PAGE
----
Cambrai, 20th November to 7th December 1917 Part 2

External Circumstances

As the attacks on the Passchendaele Ridge during the Battle of Third Ypres became bogged down in the Flanders mud, the proposal for an attack on the Hindenburg Line before the town of Cambrai was made. The original suggestion was to launch a large tank raid exploiting the Mark IV tanks rapidly coming off the assembly lines which could not effectively be used at Ypres. The topography of the rolling ground, well drained, in front of Cambrai offered the opportunity to use the strengths of the tanks in being able to cross open country and not rely on tarmaced roads, vulnerable to damage from shell fire.

The raid also offered the political and psychological benefits of achieving a victory after the many reverses and few successes of 1917. Hence the planning for the raid ‘grew by topsy’ so that it became a full-scale attack employing numerous divisions besides the tanks. But recognising that the divisions were weakened after their fighting at Third Ypres, two cavalry divisions were added to the force.

Selection of the Assault Units

The tank force was to consist of 378 Mark IV fighting tanks, 88 supply tanks – many pulling sledges, and 5 wireless tanks to relay information on progress back to British High Command. Some 1,000 cannons were supplied. Five infantry divisions were to be used in the main attack. These were the 62nd (West Riding), 51st (Highland), 6th, 20th (Light) and 12th (Eastern) Divisions. The 36th (Ulster) Division was to attack later the empty Canal du Nord and its spoilheap strongpoint. And the two cavalry divisions were to be available to advance in exploitation of a break through.

The Methods of Assault Adopted

Unlike the normal preliminary bombardment of sometimes days’ duration, a short but intensive barrage was fired by the cannons carefully positioned and camouflaged close to the two-mile long brushwood and bush screen which also hid the tanks. This positioning was to permit the cannons to range more deeply behind German front lines without needing to be moved forward once break through was achieved. The camouflage protected them against German counter-battery fire. The tanks had been brought forward with their engine and track noises being suppressed by the sound of aeroplanes flying over the German trenches and machine-gun firing.

After the intensive barrage, a lifting barrage with 100 yard lifts was fired as the tanks moved forward followed by the infantry. Despite the capture of some Ulster Division prisoners two days before making the Germans aware of an impending attack, this short barrage fooled the German defenders so they were surprised by unexpectedly finding themselves facing the advancing tanks. The tanks fanned out from the so-called Grand Ravine in front of Havrincourt Wood to crush the belts of barbed wire. The following infantry then entered and captured with relatively few casualties many sections of the German front line trenches.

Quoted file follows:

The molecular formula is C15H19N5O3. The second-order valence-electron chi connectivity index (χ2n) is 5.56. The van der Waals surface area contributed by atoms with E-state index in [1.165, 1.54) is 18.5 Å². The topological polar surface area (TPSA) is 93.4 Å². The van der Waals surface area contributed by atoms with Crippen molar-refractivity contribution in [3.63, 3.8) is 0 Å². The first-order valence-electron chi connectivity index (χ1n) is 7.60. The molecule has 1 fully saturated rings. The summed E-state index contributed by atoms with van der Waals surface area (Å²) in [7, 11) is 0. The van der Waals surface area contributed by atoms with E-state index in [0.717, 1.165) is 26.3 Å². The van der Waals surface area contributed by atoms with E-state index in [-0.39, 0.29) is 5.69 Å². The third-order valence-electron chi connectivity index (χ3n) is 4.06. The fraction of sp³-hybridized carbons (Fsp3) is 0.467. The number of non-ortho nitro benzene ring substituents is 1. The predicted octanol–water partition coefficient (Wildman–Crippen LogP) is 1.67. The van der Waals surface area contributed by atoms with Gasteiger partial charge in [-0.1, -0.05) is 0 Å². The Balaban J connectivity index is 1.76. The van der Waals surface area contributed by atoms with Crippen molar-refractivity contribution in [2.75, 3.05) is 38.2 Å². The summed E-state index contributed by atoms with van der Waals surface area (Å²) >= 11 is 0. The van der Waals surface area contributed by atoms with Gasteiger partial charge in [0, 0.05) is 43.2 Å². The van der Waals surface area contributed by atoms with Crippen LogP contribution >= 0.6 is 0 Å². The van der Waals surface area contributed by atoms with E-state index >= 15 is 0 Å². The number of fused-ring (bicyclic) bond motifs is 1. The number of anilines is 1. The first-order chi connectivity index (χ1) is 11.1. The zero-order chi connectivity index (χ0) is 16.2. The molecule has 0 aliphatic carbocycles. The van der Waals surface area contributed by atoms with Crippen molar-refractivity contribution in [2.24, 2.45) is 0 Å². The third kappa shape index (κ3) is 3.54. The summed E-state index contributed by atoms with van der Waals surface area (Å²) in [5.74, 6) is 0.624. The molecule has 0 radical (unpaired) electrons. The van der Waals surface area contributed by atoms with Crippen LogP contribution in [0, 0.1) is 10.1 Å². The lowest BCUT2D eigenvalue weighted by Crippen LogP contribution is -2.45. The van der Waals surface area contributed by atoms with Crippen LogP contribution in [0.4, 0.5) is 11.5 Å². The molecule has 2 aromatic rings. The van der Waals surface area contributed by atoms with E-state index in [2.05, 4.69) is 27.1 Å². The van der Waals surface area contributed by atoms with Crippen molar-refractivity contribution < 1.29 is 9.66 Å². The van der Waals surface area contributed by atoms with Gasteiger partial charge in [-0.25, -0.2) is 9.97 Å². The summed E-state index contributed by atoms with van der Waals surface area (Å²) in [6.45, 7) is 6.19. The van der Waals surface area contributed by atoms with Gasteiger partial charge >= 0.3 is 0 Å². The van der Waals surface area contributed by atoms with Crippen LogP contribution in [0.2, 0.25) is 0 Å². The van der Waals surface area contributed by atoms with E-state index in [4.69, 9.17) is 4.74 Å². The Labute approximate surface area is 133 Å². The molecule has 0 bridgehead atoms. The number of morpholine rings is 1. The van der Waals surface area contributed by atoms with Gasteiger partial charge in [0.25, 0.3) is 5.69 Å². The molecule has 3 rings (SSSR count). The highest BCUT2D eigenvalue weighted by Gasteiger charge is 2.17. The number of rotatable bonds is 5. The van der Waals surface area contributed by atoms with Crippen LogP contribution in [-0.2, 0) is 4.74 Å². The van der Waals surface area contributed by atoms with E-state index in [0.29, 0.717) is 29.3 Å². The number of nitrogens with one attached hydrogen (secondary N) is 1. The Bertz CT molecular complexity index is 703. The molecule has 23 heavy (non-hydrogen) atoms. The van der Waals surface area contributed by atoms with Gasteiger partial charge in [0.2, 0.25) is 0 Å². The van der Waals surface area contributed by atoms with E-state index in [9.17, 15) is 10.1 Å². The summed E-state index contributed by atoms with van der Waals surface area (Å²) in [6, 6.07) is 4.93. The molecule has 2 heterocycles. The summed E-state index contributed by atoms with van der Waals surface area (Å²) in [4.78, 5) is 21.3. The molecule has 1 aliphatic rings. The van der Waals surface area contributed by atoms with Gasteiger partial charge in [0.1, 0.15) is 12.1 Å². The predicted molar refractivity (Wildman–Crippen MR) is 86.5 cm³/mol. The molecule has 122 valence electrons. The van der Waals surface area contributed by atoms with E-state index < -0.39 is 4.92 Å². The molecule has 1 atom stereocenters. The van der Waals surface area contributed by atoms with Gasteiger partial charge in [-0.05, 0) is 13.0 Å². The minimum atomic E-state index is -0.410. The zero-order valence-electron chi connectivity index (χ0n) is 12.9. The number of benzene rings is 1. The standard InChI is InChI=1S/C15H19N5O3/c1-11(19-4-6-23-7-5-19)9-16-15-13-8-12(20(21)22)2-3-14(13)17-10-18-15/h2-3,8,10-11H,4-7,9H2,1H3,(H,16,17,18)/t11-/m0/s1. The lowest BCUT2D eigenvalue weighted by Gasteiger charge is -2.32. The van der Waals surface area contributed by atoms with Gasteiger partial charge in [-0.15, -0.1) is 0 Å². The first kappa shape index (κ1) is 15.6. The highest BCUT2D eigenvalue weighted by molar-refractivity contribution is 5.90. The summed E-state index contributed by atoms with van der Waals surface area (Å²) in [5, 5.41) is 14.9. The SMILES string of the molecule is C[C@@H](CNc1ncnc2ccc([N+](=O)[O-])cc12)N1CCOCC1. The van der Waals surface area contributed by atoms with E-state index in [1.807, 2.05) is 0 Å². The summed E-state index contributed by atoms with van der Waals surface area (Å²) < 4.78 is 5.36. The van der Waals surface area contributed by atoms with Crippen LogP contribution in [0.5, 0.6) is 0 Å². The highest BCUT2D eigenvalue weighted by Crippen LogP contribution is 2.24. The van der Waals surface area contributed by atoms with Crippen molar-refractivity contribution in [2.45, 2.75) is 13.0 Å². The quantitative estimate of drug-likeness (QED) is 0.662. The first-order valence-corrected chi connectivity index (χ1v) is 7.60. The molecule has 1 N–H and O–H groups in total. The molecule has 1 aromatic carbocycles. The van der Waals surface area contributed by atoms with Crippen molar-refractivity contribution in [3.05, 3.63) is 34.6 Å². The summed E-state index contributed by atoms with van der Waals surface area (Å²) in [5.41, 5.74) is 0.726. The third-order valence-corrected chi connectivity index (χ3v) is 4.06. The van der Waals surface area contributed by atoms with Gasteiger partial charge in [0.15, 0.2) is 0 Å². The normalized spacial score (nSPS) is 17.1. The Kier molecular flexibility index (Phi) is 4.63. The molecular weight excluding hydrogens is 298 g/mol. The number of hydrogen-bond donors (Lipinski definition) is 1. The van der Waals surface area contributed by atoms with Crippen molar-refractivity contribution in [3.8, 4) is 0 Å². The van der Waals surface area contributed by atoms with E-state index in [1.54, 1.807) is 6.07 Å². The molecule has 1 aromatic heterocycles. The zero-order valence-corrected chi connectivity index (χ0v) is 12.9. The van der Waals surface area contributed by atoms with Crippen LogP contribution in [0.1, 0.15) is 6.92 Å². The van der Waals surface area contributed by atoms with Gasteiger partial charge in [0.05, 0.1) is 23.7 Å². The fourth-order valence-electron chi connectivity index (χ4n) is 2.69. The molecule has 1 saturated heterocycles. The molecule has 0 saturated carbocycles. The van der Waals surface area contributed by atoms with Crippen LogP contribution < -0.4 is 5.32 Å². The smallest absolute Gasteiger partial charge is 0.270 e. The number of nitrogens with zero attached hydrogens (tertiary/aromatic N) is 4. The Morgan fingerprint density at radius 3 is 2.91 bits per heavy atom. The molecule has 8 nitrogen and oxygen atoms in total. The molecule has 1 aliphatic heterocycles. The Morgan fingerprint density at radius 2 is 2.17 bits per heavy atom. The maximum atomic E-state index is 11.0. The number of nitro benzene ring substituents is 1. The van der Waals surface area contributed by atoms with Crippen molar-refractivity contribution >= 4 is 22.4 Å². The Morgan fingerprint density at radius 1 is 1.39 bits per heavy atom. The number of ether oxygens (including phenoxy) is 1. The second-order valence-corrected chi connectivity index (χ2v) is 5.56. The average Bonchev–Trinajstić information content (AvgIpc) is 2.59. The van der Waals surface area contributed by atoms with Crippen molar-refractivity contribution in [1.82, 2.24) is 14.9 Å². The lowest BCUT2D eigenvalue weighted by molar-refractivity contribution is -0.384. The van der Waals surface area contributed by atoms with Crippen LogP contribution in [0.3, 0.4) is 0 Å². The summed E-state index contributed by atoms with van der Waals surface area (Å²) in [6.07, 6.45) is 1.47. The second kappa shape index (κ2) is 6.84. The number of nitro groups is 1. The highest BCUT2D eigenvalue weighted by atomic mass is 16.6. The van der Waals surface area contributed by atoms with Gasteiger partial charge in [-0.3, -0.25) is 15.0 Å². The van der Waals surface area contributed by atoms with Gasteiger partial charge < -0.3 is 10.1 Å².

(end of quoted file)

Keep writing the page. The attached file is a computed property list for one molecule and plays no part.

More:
The Rival’s Reaction

German commanders were aware of the basic abilities of the British tanks and some divisions had trained in using cannons, machine-guns and adapted rifles in an anti-tank role. The 54th Division at Flesquieres village were able to so weaken the attack on the first day that greater success was contained. The German High Command then used their skill in moving troops rapidly over the railway network to bring forward eleven divisions. When the momentum of the British assaults began to subside, these divisions were released into action and the British troops driven back to the Flesquieres Ridge and elsewhere to near their starting-lines.

Lessons of Cambrai

This battle was the first occasion when the major innovation of the Great War, the tank, went into action in large numbers. Their numbers were such that the preliminary bombardment was dispensed with in favour of allowing the tanks to attack with limited artillery support beforehand. This plan was the opportunity to test whether or not tanks could achieve surprise using their own cannon-fire to supplement the limited barrage. The plan worked well during most of the first 48 hours, the planned duration of the attack.

It was less successful in the co-ordination between the tanks and the following infantry. The infantry found themselves being caught by German machine-guns once the tanks had passed them. Instead the infantry could have advanced alongside the tanks using the steel walls of the tanks for protection from which they could destroy the machine-gun nests, leaving the tanks to destroy solid gun emplacements with their cannons and large concentrations of German troops with their machine-guns. Unfortunately better co-ordination required better communication between tank and infantry commanders and the existing wireless communications technology and design of the tanks prevented this. The wireless tanks, for example, proved to be ineffective. Furthermore the tanks themselves destroyed the means of communication. The brushwood fascines, weighing some two tons, positioned on their roofs to be used as fillers of trenches, brought down overhead telephone lines. The sledges being dragged behind the supply tanks cut the ground laid wires.